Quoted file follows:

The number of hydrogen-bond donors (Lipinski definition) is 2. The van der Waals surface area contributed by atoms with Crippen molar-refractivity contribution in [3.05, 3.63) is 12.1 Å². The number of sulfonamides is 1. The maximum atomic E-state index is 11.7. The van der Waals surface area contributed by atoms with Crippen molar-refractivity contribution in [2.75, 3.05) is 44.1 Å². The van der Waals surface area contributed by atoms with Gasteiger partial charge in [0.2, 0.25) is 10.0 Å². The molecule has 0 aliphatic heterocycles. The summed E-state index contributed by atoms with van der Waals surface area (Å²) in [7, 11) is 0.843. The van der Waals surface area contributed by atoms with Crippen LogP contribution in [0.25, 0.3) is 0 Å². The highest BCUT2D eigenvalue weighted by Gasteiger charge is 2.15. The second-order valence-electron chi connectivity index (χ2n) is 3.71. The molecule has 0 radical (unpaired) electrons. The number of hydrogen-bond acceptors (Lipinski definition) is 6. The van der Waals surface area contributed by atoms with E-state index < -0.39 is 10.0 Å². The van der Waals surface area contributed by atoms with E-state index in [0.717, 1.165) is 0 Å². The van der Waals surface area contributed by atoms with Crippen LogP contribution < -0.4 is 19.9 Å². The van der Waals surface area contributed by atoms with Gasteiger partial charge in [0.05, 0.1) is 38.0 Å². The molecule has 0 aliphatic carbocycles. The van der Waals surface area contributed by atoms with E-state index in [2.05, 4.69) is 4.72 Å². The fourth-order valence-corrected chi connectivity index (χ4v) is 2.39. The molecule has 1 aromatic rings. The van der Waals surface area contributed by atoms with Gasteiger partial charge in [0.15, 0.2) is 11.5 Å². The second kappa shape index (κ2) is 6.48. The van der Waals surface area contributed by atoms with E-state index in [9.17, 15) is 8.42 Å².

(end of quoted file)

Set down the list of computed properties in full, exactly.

The number of hydrogen-bond donors (Lipinski definition) is 2. The van der Waals surface area contributed by atoms with Crippen molar-refractivity contribution in [3.05, 3.63) is 12.1 Å². The number of sulfonamides is 1. The maximum atomic E-state index is 11.7. The van der Waals surface area contributed by atoms with Crippen molar-refractivity contribution in [2.75, 3.05) is 44.1 Å². The van der Waals surface area contributed by atoms with Gasteiger partial charge in [0.2, 0.25) is 10.0 Å². The molecule has 0 aliphatic heterocycles. The summed E-state index contributed by atoms with van der Waals surface area (Å²) in [7, 11) is 0.843. The van der Waals surface area contributed by atoms with Crippen LogP contribution in [0.25, 0.3) is 0 Å². The highest BCUT2D eigenvalue weighted by Gasteiger charge is 2.15. The second-order valence-electron chi connectivity index (χ2n) is 3.71. The molecule has 0 radical (unpaired) electrons. The number of hydrogen-bond acceptors (Lipinski definition) is 6. The van der Waals surface area contributed by atoms with E-state index < -0.39 is 10.0 Å². The van der Waals surface area contributed by atoms with E-state index in [0.717, 1.165) is 0 Å². The van der Waals surface area contributed by atoms with Crippen LogP contribution < -0.4 is 19.9 Å². The van der Waals surface area contributed by atoms with Gasteiger partial charge in [0.05, 0.1) is 38.0 Å². The molecule has 0 aliphatic carbocycles. The van der Waals surface area contributed by atoms with E-state index in [2.05, 4.69) is 4.72 Å². The fourth-order valence-corrected chi connectivity index (χ4v) is 2.39. The molecule has 1 aromatic rings. The van der Waals surface area contributed by atoms with Gasteiger partial charge in [0.15, 0.2) is 11.5 Å². The second kappa shape index (κ2) is 6.48. The van der Waals surface area contributed by atoms with E-state index in [9.17, 15) is 8.42 Å².